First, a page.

Volume 34 No 1 January-February 2022

Featured Articles: 
By John Korobanik

In 1964, the Kokanee Glacier gave birth to Canada’s national ski team.

Canadians fared poorly at the 1964 Olympics in Innsbruck. Only Nancy Greene had a top-10 finish (seventh in downhill). In May 1964, former Canadian downhill champion Dave Jacobs, who had retired with a broken leg in 1961, wrote a letter to Bill Tindale, then president of the Canadian Amateur Ski Association (CASA), concluding: “We have some tough problems to solve which require some slightly revolutionary solutions.”

By Halsted "Hacksaw" Morris

Before Hans Gmoser and Mike Wiegele made it a success, heliskiing had unsung pioneers.

The helicopter has been called the God Machine for its ability to hover and land on almost any kind of terrain. One has even summited Mount Everest: On May 14, 2005, test pilot Didier Delsalle braved high winds to perch a Eurocopter AS350 B3 on the summit for 3 minutes, 50 seconds, repeating the landing the next day. No one has done it since.

Photo above: Hans Gmoser (right) with five guests and a pilot, with a Bell 47B1, at Valemount in 1969. Courtesy CMH.

By Kirby Gilbert

A teenager came to America, embodying the greatest ski jumping tradition of all.

North American skiing owes a lot to Kongsberg, Norway. This silver-mining town, 55 miles southwest of Oslo, dominated ski jumping in the first half of the 20th century. Between 1928 and 1948, of the 12 Olympic medals awarded in ski jumping, Norwegians won 10 (all gold and silver), and six went to Kongsberg boys. Often, three members of a four-man ski jumping team representing Norway were from Kongsberg.

By Edith Thys Morgan

What to Expect When You're Inspecting

By Edith Thys Morgan

By Seth Masia

By Seth Masia 

The VR17, engineered for French ski racers, was imitated by ski factories around the world.

From the January-February 2022 issue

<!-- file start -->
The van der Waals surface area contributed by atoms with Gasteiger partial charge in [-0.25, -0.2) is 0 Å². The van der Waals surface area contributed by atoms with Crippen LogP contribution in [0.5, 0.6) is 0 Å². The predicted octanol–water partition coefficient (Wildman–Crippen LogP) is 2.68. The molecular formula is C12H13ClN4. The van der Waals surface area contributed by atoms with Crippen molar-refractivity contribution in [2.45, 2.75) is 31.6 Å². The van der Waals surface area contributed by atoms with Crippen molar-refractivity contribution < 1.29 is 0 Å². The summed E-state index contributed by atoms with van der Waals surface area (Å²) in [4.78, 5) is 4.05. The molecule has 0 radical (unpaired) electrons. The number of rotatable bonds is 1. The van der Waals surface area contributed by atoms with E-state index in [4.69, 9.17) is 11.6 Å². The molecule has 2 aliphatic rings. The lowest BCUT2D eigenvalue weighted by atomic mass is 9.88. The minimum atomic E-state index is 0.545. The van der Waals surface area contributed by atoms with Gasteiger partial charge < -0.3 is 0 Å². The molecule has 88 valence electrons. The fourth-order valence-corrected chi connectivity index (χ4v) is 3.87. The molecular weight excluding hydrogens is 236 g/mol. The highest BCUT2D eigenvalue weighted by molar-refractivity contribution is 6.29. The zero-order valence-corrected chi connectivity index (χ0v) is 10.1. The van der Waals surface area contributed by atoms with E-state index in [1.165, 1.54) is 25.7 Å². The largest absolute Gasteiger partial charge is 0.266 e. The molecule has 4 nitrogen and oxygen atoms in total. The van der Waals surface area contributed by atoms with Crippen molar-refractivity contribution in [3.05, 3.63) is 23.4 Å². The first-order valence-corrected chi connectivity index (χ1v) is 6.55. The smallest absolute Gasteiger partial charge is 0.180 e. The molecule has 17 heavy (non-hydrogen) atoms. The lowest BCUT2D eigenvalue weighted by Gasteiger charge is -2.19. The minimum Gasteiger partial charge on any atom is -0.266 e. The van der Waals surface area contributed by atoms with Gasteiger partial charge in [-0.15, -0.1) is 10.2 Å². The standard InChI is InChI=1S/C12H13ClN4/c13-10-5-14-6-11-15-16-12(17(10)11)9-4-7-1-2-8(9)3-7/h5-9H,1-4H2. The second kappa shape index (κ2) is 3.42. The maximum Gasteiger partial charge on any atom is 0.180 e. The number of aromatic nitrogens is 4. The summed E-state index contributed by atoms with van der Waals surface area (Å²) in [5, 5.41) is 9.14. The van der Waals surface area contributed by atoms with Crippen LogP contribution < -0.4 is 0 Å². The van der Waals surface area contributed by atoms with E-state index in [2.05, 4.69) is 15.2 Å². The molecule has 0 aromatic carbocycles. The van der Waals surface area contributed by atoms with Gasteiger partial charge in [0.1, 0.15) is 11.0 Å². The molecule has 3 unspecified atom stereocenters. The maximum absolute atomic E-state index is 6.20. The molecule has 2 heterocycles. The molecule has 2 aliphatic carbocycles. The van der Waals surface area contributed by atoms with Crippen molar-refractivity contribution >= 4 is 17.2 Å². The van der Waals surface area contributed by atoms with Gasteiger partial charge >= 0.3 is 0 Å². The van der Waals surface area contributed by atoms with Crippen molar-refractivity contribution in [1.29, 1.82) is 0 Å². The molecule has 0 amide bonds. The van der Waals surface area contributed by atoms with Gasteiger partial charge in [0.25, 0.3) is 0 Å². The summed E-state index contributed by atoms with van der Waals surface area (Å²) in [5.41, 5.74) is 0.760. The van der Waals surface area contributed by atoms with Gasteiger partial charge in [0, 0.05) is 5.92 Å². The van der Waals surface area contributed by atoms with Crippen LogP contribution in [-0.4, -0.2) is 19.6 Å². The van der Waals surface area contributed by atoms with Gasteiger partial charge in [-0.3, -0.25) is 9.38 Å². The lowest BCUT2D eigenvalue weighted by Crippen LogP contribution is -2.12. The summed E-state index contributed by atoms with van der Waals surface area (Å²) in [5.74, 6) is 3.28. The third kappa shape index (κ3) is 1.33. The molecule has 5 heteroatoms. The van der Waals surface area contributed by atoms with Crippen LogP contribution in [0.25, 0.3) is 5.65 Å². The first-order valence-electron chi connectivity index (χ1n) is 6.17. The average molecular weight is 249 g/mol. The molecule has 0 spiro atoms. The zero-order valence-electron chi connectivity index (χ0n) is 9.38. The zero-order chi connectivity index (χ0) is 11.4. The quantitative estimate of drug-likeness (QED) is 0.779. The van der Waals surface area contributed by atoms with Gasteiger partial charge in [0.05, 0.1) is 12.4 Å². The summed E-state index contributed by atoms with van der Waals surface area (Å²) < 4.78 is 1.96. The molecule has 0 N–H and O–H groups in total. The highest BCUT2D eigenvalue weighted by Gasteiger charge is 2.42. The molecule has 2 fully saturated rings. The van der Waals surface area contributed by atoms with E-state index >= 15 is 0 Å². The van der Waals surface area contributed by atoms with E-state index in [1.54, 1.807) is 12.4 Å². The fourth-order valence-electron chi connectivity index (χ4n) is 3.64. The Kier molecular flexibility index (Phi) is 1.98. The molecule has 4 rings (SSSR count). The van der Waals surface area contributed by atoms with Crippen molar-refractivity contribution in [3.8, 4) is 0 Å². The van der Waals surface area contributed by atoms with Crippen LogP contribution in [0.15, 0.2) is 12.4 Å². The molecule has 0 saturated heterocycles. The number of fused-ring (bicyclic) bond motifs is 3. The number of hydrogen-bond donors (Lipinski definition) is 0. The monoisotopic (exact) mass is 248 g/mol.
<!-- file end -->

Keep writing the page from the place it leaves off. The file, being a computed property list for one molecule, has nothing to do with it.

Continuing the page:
By Sepp Scanlin

The U.S. Army's 10th Mountain Division and Fort Drum Museum will reopen in March.

After a 2020 cancellation, Skiing History Week returns in late March to Sun Valley, Idaho. Join us for some spring skiing and to reconnect with ISHA members and ski-industry friends.

Please join us for Skiing History Week in Sun Valley, March 23-26!

Since 1993, Skiing History Week has been the high point of ISHA’s year—a chance for members to ski together and celebrate the traditions and culture of our sport. For the past decade the History Week events have been held in partnership with the U.S. Ski & Snowboard Hall of Fame.

By Phil Johnson

Dating back to 1928, the biennial Winter University Games will return to Lake Placid in 2023.

The 2021 World University Winter Games, scheduled for Lucerne, Switzerland, last December, were canceled due to pandemic-related travel restrictions. Lake Placid, New York, is set to host the next edition of the biennial winter games in January 2023.

In Brattleboro, Vermont, ski jumping remains a popular tradition.

In 1909, Dartmouth junior Fred Harris, of Brattleboro, Vermont, founded the Dartmouth Outing Club. That same winter he leaped from a primitive ski jump for the first time, according to the new book Harris Hill Ski Jump, the First 100 years.

Photo above: Some 10,000 spectators encouraged 160 athletes at the 1951 National Championships.

By E. John B. Allen

Otto Barth was a sickly child. To gain strength, he was taken to the mountains at age 16. The same year, he was admitted to the Viennese Academy of Fine Arts. Two years later, he teamed up with his artist friend Gustav Jahn for serious mountaineering. He died, probably of lead poisoning from his paints, at age 39.

By John Fry

Did a foggy slalom course on a French mountainside tarnish the coronation of skiing’s king?

By Seth Masia

To Heaven's Heights: An Anthology of Skiing in Literature, by Ingrid Christophersen

What a wonderful compliation of history and music made available through the web site (“History of Ski Music and Song,” September-October 2021). Appreciation to the author, Charlie Sanders. I was especially impressed by his wide ranging and through knowledge of ski related songsters from the 1950s and 1960s. Mr. Sanders really blew my mind as he described the contribution of Mike Cohen’s collection of ski songs, To Hell With Skiing! published in 1967 and his description of the contributions made by Mr. Cohen’s ski lodge Trailside, near Killington, Vermont. Mr.

We bid adieu to Ron LeMaster, Aaron Feuerstein, Barry Hollister and Harry Kaiser.

See Obituaries.

Polartec is a proud corporate sponsor of ISHA.

Catamount/Berkshire East is proud to support ISHA as a corporate sponsor.

On the Cover: 

Dwight Clark Shepler designed Sun Valley/Union Pacific in 1940. Praised as "graphic and painterly at the same time," the poster is one of several that Shepler completed for the resort. He also created posters for the annual Dartmouth Winter Carnival.

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